After it was announced that Ohio University would be closing the campus Wednesday afternoon while an armed robber remained at large, some students did not heed the university’s advice to return home and instead hit the bars and house parties.
The decision was made around noon to close the university following a Wednesday-morning armed robbery off campus in the parking lot of Station Street Apartments. The suspect robbed a woman of $5 and was not immediately apprehended. As a safety precaution, university officials opted to close the Athens campus and told students to return to their dorms or off-campus homes, and non-essential employees were also sent home.
While some students abided by the university’s advice and stayed home, others took advantage of the afternoon off and celebrated. Some uptown Athens bars reportedly opened early to accommodate students and phrases like “Fugitive Fest” and “Gun Day Fun Day” began to surface on social media websites such as Twitter.
The armed suspect was described as being an African-American male, about 6’1” in height, wearing a blue hoodie and jeans. On Wednesday evening, photos of blue hoodie-themed parties were posted online.
Some local pubs were offering drink specials to commemorate the occasion, including “blue fugitive shots.”
On Thursday, the downtown screen-printing shop Precision Imprint was already selling “Fugitive Fest” T-shirts for $5. The shirt reads, “#FugitiveFest. It’s all about the Lincoln. Can’t catch a fugitive? Catch a buzz!”
Heather Schultz of Precision Imprint said the idea for the shirt was discussed on Wednesday and she drew up the design on Thursday morning. She said the shirts were on sale by 1 p.m. on Thursday. Schultz said a few of the shirts were sold on Thursday at the store, and she shipped an order of five shirts about 10 minutes after posting an image of the shirt on Facebook.
The Messenger spoke to several OU students on Thursday who said they weren’t happy about some people being insensitive about the situation.
Lauren Burns, a junior, and Jordan McDonnell, a senior, are both residential assistants on the OU campus. While they had to stay and staff their dorms, both said they weren’t happy about how other students reacted on Wednesday.
“It pisses me off,” Burns said. “It just amplifies the drinking school reputation. Yeah, I’m 21, but I choose to get an education.”
McDonnell said he understood why students would use the afternoon to party, but said once names like “Fugitive Fest” and “Gun Day Fun Day” started being used, it became offensive.
“When they’re using phrases like that to celebrate a negative event, that’s where I draw the line,” McDonnell said.
Natalie Powers, a sophomore, said one of her sorority sisters is from Newtown, Conn., where the mass shooting of students at the Sandy Hook Elementary School took place a few months ago. She said her sorority sister had a hard time dealing with the event on campus on Wednesday.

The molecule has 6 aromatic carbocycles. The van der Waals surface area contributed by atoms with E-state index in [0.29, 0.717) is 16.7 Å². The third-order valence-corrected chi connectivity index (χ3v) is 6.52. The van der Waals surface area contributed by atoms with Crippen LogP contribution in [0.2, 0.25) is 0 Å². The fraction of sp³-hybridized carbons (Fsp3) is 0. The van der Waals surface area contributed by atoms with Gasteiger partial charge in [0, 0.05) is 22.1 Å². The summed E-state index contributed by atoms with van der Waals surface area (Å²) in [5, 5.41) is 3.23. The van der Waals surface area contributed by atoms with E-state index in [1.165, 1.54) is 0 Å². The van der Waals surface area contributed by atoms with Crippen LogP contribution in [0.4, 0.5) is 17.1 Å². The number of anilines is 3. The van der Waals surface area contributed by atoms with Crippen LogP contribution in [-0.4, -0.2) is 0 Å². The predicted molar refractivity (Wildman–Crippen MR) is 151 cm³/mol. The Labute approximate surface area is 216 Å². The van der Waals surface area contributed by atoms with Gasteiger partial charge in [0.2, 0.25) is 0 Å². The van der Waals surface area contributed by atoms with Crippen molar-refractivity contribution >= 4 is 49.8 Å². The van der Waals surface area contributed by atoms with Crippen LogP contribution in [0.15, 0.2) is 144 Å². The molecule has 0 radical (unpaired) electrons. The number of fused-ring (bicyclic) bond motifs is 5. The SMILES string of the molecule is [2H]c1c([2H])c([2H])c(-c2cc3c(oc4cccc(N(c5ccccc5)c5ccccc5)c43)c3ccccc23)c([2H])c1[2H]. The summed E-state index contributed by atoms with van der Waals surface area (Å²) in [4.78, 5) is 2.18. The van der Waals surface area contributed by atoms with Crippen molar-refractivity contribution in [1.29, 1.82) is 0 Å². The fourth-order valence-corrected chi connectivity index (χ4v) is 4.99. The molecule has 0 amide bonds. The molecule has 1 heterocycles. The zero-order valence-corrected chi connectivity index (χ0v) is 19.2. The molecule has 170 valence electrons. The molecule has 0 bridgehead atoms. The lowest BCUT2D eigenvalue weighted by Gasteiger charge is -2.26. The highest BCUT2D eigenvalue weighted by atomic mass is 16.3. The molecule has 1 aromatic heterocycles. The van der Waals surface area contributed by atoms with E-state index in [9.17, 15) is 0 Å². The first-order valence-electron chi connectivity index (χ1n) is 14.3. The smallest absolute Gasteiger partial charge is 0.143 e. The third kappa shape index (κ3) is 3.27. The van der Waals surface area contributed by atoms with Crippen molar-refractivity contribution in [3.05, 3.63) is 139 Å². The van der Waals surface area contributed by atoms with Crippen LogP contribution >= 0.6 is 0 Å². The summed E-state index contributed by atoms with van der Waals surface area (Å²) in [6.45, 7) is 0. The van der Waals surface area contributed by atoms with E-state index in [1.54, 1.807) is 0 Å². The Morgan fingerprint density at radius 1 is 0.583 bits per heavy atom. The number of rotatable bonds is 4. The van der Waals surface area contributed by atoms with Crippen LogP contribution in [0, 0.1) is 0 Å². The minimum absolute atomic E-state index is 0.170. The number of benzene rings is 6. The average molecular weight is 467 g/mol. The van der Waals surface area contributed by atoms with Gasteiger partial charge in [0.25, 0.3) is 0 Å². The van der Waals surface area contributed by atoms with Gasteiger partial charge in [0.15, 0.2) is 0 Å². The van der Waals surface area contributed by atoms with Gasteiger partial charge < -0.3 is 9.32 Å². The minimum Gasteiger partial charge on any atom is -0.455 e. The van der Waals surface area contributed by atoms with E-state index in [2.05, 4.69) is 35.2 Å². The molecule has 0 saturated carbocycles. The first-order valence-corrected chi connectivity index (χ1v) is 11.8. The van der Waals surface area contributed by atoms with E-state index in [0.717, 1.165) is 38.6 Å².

“I can’t even imagine how she felt,” Powers said.
OU students Frank Short, Bill Thompson and Alex Rice said they all stayed home after the campus closed, but said the decision was mostly due to rainy weather, not fear for their safety.
“I honestly think the whole thing was a hoax,” Thompson said.
Rice said that students on any other college campus would have acted similarly to those OU students who chose to party after the cancellation of classes.
“It’s like a snow day on the big kids’ level,” added Thompson.
First-year graduate student Justin Allen said that many undergraduate students thought of Wednesday’s campus closure as an opportunity to drink. Allen said he went home because OU advised it. He said he believed it was a good safety measure on OU’s part to close the campus.
Freshman Alec Weber said the fact that some students participated in “Fugitive Fest” was “very irresponsible and unintelligent.” He said he didn’t think it was a good idea for students to be outside drunk after an armed robbery.
“You’re putting yourself in a bad situation,” Weber said.
Weber said he didn’t think OU students were in danger following the robbery because the suspect was likely just using the campus as an escape route.
“But it’s better to be cautionary when lives are at risk,” he said.
OU Associate Vice President for Student Affairs Ryan Lombardi said that he was “disappointed” in the way some students and business owners reacted following the campus closure. However, he said it appeared to be a small minority of students who were partying.
“I think the students and business owners should put themselves in the shoes of the victim,” Lombardi said Thursday. “It wouldn’t be so funny if (the robbery) had ended in a different way, and it certainly could have.”
Lombardi said it was a shame that some uptown businesses were using the situation to “make a buck.”
“I think it’s shallow,” he said.
When asked if he thought the campus closure was warranted in retrospect, Lombardi said, “I think the decision was right.”
Lombardi said he and OU President Roderick McDavis agreed that it was “better to overreact to the situation than to underreact.”